Missouri drivers who see large trucks sharing the road with them and wince at the prospect of a crash and its aftermath have reason to be concerned. Not only do these vehicles travel at significant speeds, go great distances, and are controlled by drivers who might be experiencing fatigue, but there are ingrained issues regarding truck safety that are not being addressed. For those who have been injured in a truck accident or lost a loved one because of one, it is wise to understand the various factors that contribute to these crashes.

A growing concern with truck accidents is the absence of regulatory intervention. Despite new technology available to avoid accidents, it has not been mandated for truck companies to implement these improvements into their fleets. According to statistics, there were more than 4,300 fatalities in truck crashes in 2016. That was a rise of 28 percent from 2009. However, regardless of this information, the National Highway Traffic Safety Administration has not taken steps to stop the trend of rear-end crashes involving semis and other large trucks. The National Transportation Safety Board has implored the NHTSA to take these steps, but it has yet to do so.

Insurer's study on car accidents shows where Missouri stands

Depending on the state, there can be a higher chance of being in a car crash due to a myriad of factors. A report from Allstate Insurance examined the 200 biggest cities in the U.S. and determined which had the best and worst drivers. This was good and bad news for Missouri.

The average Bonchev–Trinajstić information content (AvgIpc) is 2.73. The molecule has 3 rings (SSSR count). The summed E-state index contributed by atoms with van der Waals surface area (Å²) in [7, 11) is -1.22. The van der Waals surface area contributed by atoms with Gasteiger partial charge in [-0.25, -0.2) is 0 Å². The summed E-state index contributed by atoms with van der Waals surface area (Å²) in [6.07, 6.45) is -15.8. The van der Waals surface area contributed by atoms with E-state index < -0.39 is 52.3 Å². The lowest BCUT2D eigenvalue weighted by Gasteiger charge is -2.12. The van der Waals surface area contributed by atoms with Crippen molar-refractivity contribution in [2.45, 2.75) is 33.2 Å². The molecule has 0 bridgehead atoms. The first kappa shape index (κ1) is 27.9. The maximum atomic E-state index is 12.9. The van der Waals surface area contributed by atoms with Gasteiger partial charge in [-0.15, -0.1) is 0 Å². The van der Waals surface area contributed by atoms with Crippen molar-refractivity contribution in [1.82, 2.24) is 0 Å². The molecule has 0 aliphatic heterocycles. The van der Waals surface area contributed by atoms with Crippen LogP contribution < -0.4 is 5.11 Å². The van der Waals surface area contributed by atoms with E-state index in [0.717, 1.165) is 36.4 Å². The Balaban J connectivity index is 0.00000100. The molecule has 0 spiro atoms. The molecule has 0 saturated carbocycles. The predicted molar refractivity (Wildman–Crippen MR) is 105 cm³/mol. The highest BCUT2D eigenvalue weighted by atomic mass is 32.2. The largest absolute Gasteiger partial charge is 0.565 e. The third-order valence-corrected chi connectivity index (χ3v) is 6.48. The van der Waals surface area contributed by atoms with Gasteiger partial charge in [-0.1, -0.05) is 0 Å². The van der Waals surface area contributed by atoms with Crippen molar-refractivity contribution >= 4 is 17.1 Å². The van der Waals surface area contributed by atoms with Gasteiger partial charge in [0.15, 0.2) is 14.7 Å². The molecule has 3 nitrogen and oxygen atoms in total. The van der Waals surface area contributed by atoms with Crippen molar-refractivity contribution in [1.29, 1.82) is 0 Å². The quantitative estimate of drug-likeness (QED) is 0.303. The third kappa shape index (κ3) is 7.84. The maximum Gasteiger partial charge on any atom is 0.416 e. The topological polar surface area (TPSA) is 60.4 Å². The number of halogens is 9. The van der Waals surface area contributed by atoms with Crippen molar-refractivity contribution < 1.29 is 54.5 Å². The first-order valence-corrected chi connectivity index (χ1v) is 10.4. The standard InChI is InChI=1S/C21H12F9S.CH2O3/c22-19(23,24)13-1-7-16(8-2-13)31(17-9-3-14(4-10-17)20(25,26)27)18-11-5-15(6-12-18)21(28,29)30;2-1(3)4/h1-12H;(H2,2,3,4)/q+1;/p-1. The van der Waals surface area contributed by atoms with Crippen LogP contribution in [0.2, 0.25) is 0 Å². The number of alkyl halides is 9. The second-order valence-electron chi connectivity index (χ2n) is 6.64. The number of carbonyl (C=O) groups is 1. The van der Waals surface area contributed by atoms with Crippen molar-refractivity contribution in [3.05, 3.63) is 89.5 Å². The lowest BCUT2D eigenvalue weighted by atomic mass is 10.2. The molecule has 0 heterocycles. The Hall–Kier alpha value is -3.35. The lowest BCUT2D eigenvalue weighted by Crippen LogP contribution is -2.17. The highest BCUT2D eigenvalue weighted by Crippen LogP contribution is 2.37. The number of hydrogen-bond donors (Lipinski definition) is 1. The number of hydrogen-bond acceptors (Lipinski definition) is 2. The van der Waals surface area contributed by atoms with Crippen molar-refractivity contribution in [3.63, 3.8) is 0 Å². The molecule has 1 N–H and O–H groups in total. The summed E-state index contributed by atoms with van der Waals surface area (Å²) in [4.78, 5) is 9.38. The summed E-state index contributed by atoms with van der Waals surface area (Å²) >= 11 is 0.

There were three cities in Missouri that wound up on the list. In Springfield, it was found that drivers made an insurance claim once every 10.3 years. This is slightly above the national average and was high enough to rank 23rd on the list. Kansas City was also a safer city, coming in at 32nd. However, St. Louis was far lower at 143rd. On average in St. Louis, drivers make claims once every seven years.

How will a criminal record affect your job search?

If you are facing a drunk driving conviction for the third time in the state of Missouri, you are no longer in the misdemeanor category, you are facing a felony. The penalties are harsh, but a felony also affects your future. As an applicant with a criminal record, how likely are you to find employment?

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Saint Peters, MO 63376